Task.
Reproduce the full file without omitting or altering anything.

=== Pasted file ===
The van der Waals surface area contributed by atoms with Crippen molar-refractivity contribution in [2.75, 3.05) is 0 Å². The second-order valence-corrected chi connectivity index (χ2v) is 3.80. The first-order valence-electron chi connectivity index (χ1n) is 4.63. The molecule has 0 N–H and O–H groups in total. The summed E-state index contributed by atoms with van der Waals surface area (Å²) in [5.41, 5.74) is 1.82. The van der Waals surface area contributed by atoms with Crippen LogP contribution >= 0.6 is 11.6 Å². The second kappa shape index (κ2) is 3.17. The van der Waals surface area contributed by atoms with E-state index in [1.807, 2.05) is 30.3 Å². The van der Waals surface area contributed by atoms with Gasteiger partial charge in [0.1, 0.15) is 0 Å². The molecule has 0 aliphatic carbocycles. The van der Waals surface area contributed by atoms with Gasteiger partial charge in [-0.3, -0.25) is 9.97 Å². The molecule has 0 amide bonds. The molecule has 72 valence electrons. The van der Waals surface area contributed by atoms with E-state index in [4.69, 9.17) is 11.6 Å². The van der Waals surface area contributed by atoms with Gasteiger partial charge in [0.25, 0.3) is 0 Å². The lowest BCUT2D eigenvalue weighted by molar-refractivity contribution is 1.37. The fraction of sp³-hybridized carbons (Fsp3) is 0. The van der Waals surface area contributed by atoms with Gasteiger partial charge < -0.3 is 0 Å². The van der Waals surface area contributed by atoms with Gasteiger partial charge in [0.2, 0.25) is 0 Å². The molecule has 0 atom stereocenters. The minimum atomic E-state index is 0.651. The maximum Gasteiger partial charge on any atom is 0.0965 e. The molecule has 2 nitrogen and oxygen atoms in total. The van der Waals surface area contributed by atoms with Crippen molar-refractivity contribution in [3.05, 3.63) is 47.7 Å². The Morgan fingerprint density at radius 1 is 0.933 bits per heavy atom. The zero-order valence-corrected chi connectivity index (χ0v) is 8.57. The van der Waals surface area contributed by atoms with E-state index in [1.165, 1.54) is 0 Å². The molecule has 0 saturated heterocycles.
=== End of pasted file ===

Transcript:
The van der Waals surface area contributed by atoms with Crippen molar-refractivity contribution in [2.75, 3.05) is 0 Å². The second-order valence-corrected chi connectivity index (χ2v) is 3.80. The first-order valence-electron chi connectivity index (χ1n) is 4.63. The molecule has 0 N–H and O–H groups in total. The summed E-state index contributed by atoms with van der Waals surface area (Å²) in [5.41, 5.74) is 1.82. The van der Waals surface area contributed by atoms with Crippen LogP contribution >= 0.6 is 11.6 Å². The second kappa shape index (κ2) is 3.17. The van der Waals surface area contributed by atoms with E-state index in [1.807, 2.05) is 30.3 Å². The van der Waals surface area contributed by atoms with Gasteiger partial charge in [0.1, 0.15) is 0 Å². The molecule has 0 aliphatic carbocycles. The van der Waals surface area contributed by atoms with Gasteiger partial charge in [-0.3, -0.25) is 9.97 Å². The molecule has 0 amide bonds. The molecule has 72 valence electrons. The van der Waals surface area contributed by atoms with E-state index in [4.69, 9.17) is 11.6 Å². The van der Waals surface area contributed by atoms with Gasteiger partial charge in [0.25, 0.3) is 0 Å². The lowest BCUT2D eigenvalue weighted by molar-refractivity contribution is 1.37. The fraction of sp³-hybridized carbons (Fsp3) is 0. The van der Waals surface area contributed by atoms with Gasteiger partial charge < -0.3 is 0 Å². The van der Waals surface area contributed by atoms with Gasteiger partial charge in [0.2, 0.25) is 0 Å². The molecule has 0 atom stereocenters. The minimum atomic E-state index is 0.651. The maximum Gasteiger partial charge on any atom is 0.0965 e. The molecule has 2 nitrogen and oxygen atoms in total. The van der Waals surface area contributed by atoms with Crippen molar-refractivity contribution in [3.05, 3.63) is 47.7 Å². The Morgan fingerprint density at radius 1 is 0.933 bits per heavy atom. The zero-order valence-corrected chi connectivity index (χ0v) is 8.57. The van der Waals surface area contributed by atoms with E-state index in [1.165, 1.54) is 0 Å². The molecule has 0 saturated heterocycles.